UnNews:Mine owner continues hunt for Elvis
From Uncyclopedia, the content-free encyclopedia
Mine owner continues hunt for Elvis
Where man always bites dog
Friday, July 1, 2016, 10:09:UTC)(
17 August 2007
MEMPHIS, TN -- Tension remains high among friends and relatives of Elvis Presley, the legendary rock and roll musician who is believed to have died 30 years ago. Despite countless evidence of his death from a plethora of experts and historians, Bob Murray, president and CEO of Murray Energy Group Corp., remains optimistic that Elvis can be found alive.
"I'm disappointed to say that on the 30th anniversary of Elvis Presley's death," Bob Murray told an impatient crowd at a news conference Wednesday. There were plenty of reasons Elvis may yet live, Murray said, including small air pockets in his casket and delicious grub worms that may have provided enough nutrition to sustain Elvis for three decades.
Following an extensive unearthing of Elvis's grave, rescue teams have been unable to find anything other than the embalmed body of Elvis Presley. Murray says that it may be necessary to look inside Elvis's casket again for a fourth search for signs of life.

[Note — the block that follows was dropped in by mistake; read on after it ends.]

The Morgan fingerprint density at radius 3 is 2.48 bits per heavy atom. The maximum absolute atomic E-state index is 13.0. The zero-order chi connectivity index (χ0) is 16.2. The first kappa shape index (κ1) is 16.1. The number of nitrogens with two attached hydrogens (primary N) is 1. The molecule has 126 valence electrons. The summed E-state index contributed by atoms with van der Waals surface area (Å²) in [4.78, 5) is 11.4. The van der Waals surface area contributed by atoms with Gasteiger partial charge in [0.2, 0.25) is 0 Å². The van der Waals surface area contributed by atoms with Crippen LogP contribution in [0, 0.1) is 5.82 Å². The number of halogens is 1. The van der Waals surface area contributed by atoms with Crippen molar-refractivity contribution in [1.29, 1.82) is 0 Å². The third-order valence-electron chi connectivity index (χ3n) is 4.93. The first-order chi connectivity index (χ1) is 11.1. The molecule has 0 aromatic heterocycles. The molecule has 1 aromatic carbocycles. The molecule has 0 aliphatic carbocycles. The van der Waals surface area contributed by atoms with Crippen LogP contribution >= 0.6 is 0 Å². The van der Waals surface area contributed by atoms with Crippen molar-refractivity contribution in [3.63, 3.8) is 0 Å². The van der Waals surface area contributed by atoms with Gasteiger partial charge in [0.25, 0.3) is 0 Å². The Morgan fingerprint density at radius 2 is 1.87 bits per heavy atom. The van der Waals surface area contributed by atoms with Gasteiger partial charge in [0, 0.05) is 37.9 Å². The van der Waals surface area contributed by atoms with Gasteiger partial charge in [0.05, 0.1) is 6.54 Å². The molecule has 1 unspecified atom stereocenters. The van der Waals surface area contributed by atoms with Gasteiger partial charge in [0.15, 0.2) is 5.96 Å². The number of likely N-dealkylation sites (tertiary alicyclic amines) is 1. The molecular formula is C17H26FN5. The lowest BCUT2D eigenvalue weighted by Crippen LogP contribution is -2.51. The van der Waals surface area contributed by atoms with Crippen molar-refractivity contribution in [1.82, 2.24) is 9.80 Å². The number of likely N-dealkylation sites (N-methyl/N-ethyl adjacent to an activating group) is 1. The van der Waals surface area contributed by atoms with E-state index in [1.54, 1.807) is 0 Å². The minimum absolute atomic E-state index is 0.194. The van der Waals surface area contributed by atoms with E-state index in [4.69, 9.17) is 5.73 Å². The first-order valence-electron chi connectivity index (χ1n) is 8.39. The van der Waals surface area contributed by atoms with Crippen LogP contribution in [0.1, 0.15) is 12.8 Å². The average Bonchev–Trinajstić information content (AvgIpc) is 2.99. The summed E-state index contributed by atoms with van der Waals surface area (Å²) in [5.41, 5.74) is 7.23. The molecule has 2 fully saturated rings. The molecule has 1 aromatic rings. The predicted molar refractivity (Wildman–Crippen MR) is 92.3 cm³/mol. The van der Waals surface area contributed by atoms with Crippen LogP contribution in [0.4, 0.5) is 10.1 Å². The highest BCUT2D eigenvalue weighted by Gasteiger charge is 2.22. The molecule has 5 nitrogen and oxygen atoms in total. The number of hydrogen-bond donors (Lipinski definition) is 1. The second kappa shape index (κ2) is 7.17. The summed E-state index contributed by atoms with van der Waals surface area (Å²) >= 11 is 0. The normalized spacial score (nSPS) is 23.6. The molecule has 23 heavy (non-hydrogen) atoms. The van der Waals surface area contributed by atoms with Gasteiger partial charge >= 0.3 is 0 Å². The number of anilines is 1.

Despite thorough examinations of surveillance videos, Murray reports to have seen a hair from inside the casket, claiming it is a sign that Elvis is well. "Elvis must have been alive to produce the strand of hair seen in the video," Murray insinuated. "This is the best evidence we have so far."
Experts on the life of Elvis Presley point out that Elvis's death certificate indicates he was found dead on August 17, 1977. Dr. Theodor Geisel, a German pathologist, says that Murray's argument "is ridiculous in the extreme." There is no possible way, he continued, that Elvis was "even breathing at all for the past 30 years because he had a heart attack and is dead, dead, dead."
No signs of Elvis since his "death" 30 years ago have put off neither Murray nor his contracted rescue teams.
"These are the worst and most unfortunate circumstances I have seen in my life," Murray concluded, "but if we were able to save those poor miners in Utah, then we can overcome a measly document declaring his clinical death."
Upon being told that the miners trapped in a coal mine near Huntington, Utah were most likely dead, Murray was heard to mutter "Oh," under his breath.